Also disclosed is a method to respond to an increased demand for torque in an engine in which a portion of engine cylinders are operating in HCCI mode and the remaining cylinders are operating in SI mode whereby fuel delivery to the SI cylinders is increased to meet the demand. The fuel supplied to the HCCI cylinders stays roughly constant. At this new torque level, fuel delivery to the first portion of cylinders is increased and fuel delivery to the second portion of cylinders is decreasing, the increasing and decreasing such that demanded torque level is provided by the engine.
An advantage of the present invention is that it overcomes the inferior response of HCCI engines by activating SI cylinders to provide the desired torque increase. That is, it is not necessary to endure the slow ramp up of HCCI cylinders to meet a torque increase demand. Instead, the SI cylinders are brought online immediately to fill a torque gap. Following such an activation of SI cylinders, torque from the HCCI cylinders is ramped up and if HCCI can provide the desired torque level, the SI cylinders are once again deactivated once the HCCI torque has ramped up. By using the HCCI cylinders as much as possible to provide the desired torque, the fuel efficiency is improved.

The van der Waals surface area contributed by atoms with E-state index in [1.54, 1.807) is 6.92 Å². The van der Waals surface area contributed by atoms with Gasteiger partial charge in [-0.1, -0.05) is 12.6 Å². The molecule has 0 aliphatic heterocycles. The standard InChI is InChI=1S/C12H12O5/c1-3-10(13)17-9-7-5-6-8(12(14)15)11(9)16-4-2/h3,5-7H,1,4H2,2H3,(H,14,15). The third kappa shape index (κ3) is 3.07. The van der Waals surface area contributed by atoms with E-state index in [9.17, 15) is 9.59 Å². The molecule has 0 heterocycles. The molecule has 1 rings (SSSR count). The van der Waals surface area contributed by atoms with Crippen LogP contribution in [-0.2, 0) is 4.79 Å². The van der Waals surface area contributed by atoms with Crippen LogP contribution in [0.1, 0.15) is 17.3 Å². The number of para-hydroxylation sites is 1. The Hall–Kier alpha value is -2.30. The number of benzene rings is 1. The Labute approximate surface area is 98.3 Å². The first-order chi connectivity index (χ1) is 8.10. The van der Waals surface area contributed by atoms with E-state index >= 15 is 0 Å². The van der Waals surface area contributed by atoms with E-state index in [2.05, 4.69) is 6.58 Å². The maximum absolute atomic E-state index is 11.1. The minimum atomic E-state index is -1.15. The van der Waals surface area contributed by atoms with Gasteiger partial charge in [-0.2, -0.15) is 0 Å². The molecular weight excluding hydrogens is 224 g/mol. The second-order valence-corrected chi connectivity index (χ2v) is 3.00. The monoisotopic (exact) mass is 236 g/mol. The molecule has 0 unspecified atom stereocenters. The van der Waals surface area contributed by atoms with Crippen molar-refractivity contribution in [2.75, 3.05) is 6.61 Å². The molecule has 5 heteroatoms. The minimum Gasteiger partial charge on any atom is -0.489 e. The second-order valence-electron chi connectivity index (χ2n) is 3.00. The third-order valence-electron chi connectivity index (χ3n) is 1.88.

In the event that HCCI cylinders are incapable of providing the level of torque desired, SI cylinders remain activated. However, torque is provided by HCCI cylinders using SI cylinders as little as possible, i.e., just to provide makeup torque. Again, this provides the advantage of the best fuel efficiency at a particular engine operating condition.
The advantages described herein will be more fully understood by reading an example of an embodiment in which the invention is used to advantage, referred to herein as the Detailed Description, with reference to the drawings wherein: